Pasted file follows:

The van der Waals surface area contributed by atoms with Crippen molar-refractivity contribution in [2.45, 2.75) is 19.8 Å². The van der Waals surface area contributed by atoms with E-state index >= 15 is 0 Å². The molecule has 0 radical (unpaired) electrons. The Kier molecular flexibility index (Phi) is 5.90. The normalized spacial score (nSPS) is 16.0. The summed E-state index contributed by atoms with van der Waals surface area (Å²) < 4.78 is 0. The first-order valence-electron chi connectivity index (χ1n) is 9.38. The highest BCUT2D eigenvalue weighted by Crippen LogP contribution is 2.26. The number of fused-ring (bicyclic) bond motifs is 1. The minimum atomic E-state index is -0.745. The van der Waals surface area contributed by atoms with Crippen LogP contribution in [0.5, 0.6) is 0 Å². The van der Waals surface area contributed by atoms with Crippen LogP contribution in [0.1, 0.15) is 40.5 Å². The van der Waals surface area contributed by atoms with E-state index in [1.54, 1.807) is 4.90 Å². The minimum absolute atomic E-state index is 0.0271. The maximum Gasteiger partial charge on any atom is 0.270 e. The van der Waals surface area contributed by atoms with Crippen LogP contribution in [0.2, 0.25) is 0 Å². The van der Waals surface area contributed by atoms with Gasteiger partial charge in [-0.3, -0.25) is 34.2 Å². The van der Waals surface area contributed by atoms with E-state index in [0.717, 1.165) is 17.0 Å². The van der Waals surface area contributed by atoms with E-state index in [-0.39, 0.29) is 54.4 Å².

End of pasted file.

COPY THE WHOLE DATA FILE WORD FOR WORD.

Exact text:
The van der Waals surface area contributed by atoms with Crippen molar-refractivity contribution in [2.45, 2.75) is 19.8 Å². The van der Waals surface area contributed by atoms with E-state index >= 15 is 0 Å². The molecule has 0 radical (unpaired) electrons. The Kier molecular flexibility index (Phi) is 5.90. The normalized spacial score (nSPS) is 16.0. The summed E-state index contributed by atoms with van der Waals surface area (Å²) < 4.78 is 0. The first-order valence-electron chi connectivity index (χ1n) is 9.38. The highest BCUT2D eigenvalue weighted by Crippen LogP contribution is 2.26. The number of fused-ring (bicyclic) bond motifs is 1. The minimum atomic E-state index is -0.745. The van der Waals surface area contributed by atoms with Crippen LogP contribution in [0.5, 0.6) is 0 Å². The van der Waals surface area contributed by atoms with Crippen LogP contribution in [0.1, 0.15) is 40.5 Å². The van der Waals surface area contributed by atoms with E-state index in [1.54, 1.807) is 4.90 Å². The minimum absolute atomic E-state index is 0.0271. The maximum Gasteiger partial charge on any atom is 0.270 e. The van der Waals surface area contributed by atoms with Crippen LogP contribution in [0.2, 0.25) is 0 Å². The van der Waals surface area contributed by atoms with Gasteiger partial charge in [-0.3, -0.25) is 34.2 Å². The van der Waals surface area contributed by atoms with E-state index in [0.717, 1.165) is 17.0 Å². The van der Waals surface area contributed by atoms with E-state index in [-0.39, 0.29) is 54.4 Å².